In her short story Winter Break, Man Booker-winning author Hilary Mantel tells the tale of a couple whose holiday gets off to a (very) bad start
By the time they arrived at their destination, they could no longer recognise their own name. The taxi driver stabbed the air with his placard while they stood gawping up and down the line, until Phil pointed and said: "That's us." Little peaks had grown over the 'Ts' in their surname, and the dot on the 'i' had drifted away like an island. She rubbed her cheek, numbed by the draught from the air vent above her seat; the rest of her felt creased and gritty, and while Phil bustled towards the man, waving, she picked the cloth of her T-shirt away from the small of her back, and shuffled after him. We dress for the weather we want, as if to bully it, even though we've seen the forecast.
The driver laid a hairy, proprietorial hand on their baggage trolley. He was a squat man with the regulation moustache, and he wore a twill zipped jacket with a tartan lining peeping from under it; as if to say, forget your sunshine illusions. The plane was late and it was already dark. He flung open a rear door for her and humped their bags into the back of his estate car. "Long way," was all he said.
"Yes, but pre-paid," Phil said.
The driver plumped down in his seat with a leathery creak. When he slammed his door the whole vehicle shuddered. The front headrests had been wrenched off, so when he swivelled his body to reverse he threw his arm across both seatbacks and stared past her unseeing, an inch from her face, while she examined his nostril hair by the giddy flash of the car park's lights. "Sit back, darling," Phil told her. "Seatbelt on. Away we go."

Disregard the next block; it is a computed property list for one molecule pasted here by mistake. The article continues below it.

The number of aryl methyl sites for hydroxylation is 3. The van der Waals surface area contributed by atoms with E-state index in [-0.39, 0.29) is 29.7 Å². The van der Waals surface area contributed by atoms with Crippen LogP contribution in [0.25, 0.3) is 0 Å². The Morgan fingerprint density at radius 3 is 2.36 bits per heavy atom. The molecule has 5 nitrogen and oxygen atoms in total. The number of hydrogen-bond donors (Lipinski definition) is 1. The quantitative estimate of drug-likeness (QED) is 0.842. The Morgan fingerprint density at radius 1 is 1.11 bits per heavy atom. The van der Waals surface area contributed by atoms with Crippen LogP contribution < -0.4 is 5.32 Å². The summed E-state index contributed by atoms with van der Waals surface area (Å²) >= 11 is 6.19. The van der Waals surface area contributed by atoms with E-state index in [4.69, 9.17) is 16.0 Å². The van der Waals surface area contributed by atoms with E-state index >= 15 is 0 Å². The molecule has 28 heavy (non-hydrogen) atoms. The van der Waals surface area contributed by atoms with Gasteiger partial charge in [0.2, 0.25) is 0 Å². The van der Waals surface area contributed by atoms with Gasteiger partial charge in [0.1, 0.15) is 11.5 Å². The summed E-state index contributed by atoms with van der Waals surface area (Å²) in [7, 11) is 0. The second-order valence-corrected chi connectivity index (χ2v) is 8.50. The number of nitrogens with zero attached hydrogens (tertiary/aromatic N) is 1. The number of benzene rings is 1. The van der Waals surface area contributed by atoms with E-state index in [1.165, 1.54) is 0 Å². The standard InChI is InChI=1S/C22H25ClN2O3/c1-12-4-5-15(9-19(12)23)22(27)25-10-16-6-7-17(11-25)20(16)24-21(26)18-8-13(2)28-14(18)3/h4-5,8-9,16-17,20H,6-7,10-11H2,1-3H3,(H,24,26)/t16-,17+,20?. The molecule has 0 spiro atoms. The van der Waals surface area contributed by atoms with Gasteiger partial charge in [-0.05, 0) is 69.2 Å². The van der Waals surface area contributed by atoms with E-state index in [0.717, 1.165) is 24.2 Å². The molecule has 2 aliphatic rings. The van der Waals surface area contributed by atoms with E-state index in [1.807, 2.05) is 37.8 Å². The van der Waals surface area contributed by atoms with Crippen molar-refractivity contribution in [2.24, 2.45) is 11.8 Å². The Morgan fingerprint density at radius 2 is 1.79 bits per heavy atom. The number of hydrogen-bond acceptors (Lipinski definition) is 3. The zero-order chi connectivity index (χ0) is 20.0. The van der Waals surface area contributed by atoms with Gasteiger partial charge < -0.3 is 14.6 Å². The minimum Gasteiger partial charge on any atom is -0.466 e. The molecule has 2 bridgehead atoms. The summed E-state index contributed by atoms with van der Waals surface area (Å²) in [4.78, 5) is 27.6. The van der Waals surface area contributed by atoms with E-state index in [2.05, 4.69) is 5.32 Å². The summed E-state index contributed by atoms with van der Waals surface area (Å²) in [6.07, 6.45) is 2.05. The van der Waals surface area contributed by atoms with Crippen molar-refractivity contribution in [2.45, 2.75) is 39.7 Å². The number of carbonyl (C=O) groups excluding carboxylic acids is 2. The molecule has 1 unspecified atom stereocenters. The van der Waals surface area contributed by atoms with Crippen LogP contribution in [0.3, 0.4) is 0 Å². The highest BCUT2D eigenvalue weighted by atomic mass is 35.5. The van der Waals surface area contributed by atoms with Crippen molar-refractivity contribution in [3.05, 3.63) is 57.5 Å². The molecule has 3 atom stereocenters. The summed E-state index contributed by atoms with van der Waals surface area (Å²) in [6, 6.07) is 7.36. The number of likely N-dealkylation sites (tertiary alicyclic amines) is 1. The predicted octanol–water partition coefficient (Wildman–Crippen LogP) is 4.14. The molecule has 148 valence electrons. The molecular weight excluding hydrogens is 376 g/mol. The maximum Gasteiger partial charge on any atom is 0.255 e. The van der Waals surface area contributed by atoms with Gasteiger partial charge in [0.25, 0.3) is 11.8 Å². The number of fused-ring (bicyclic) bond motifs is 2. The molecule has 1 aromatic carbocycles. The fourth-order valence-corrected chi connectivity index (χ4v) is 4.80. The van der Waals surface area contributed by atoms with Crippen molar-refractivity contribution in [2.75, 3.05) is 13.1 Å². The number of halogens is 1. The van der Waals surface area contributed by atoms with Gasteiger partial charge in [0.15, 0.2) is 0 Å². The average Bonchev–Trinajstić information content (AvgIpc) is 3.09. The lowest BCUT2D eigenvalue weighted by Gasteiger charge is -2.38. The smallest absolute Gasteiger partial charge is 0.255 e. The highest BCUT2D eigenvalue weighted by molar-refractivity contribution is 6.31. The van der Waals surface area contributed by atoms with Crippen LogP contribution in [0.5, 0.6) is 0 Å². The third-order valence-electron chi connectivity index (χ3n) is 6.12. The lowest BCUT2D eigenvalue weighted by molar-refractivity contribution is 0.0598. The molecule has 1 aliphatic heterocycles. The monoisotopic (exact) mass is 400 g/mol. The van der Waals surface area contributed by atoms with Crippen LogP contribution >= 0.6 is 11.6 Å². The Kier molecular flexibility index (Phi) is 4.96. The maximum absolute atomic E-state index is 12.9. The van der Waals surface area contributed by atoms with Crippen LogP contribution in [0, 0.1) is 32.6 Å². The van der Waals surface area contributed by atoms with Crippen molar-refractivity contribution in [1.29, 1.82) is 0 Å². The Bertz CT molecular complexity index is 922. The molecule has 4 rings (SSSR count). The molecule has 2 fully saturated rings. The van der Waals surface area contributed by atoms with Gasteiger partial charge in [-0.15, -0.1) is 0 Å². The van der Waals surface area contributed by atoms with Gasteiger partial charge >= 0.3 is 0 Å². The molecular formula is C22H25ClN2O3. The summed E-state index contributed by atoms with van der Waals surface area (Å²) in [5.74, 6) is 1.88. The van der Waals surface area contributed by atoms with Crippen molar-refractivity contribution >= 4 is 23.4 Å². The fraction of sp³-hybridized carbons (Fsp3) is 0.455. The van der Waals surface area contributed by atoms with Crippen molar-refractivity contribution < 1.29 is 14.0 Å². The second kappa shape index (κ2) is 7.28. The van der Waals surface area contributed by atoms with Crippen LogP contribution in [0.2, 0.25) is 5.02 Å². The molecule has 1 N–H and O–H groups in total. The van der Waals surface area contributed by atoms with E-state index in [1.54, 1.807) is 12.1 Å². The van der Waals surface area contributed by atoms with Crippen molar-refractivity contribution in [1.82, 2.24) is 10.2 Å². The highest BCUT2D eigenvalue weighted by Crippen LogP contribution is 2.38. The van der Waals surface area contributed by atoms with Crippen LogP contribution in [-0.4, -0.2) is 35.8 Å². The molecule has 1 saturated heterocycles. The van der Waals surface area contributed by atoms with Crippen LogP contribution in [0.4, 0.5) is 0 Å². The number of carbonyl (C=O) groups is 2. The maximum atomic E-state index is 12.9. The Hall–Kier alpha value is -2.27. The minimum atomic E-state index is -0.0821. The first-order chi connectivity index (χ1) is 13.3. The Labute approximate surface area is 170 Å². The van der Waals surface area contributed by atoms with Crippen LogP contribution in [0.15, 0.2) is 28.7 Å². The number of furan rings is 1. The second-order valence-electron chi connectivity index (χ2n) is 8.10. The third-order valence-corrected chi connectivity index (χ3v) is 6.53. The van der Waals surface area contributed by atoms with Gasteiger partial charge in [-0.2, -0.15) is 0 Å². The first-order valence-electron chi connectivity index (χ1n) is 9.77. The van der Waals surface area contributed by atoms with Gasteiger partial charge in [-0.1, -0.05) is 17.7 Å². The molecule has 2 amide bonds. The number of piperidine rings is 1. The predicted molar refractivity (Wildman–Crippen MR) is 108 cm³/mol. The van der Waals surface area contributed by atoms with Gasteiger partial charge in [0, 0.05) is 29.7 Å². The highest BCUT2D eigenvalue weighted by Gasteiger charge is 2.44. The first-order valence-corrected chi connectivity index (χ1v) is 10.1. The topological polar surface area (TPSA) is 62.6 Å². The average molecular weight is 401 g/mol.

How suited he would have been to fatherhood. Whoops-a-daisy. There, there. No harm done.
But Phil thought otherwise. Always had. He preferred to be able to take a winter break during the school term, when hotel rates were lower. For years now he had passed her newspapers, folded to those reports that tell you how children cost a million pounds before they're 18. "When you see it set out like that," he'd say, "it's frightening. People think they'll get away with hand-me-downs. Half-portions. It doesn't work like that."
"But our child wouldn't have a drug addiction," she'd say. "Not on that scale. It wouldn't be bright enough for Eton. It could go down the road to Hillside Comp. Although, I hear they have head lice."
"And you wouldn't want to deal with that, would you?" he said: a man laying down his ace.
They inched through the town, the pavements jostling, the cheap bars flashing their signs, and Phil said, as she knew he would, "I think we made the right decision." A journey of an hour lay ahead, and they speeded up through the sprawling outskirts; the road began to climb. When she was sure that the driver did not want conversation she eased herself back in her seat. There were two types of taxi man: the garrulous ones with a niece in Dagenham, who wanted to talk right the way out to the far coast and the national park, and the ones who needed every grunt racked out of them, who wouldn't tell you where their niece lived if they were under torture.
She made one or two tourist remarks: how had the weather been? "Raining. Now I smoke," the man said. He thrust a cigarette right from the packet into his mouth, juggling a lighter and at one point taking his hands from the wheel entirely. He drove very fast, treating each swerve in the road as a personal insult, fuming at any hold up. She could feel Phil's opinions banking up behind his teeth: now that won't do the gearbox any good, will it? At first, a few cars edged past them, creeping down to the lights of the town. Then the traffic thinned and petered out. As the road narrowed, black and silent hills fell away behind them. Phil began to tell her about the flora and fauna of the high maquis.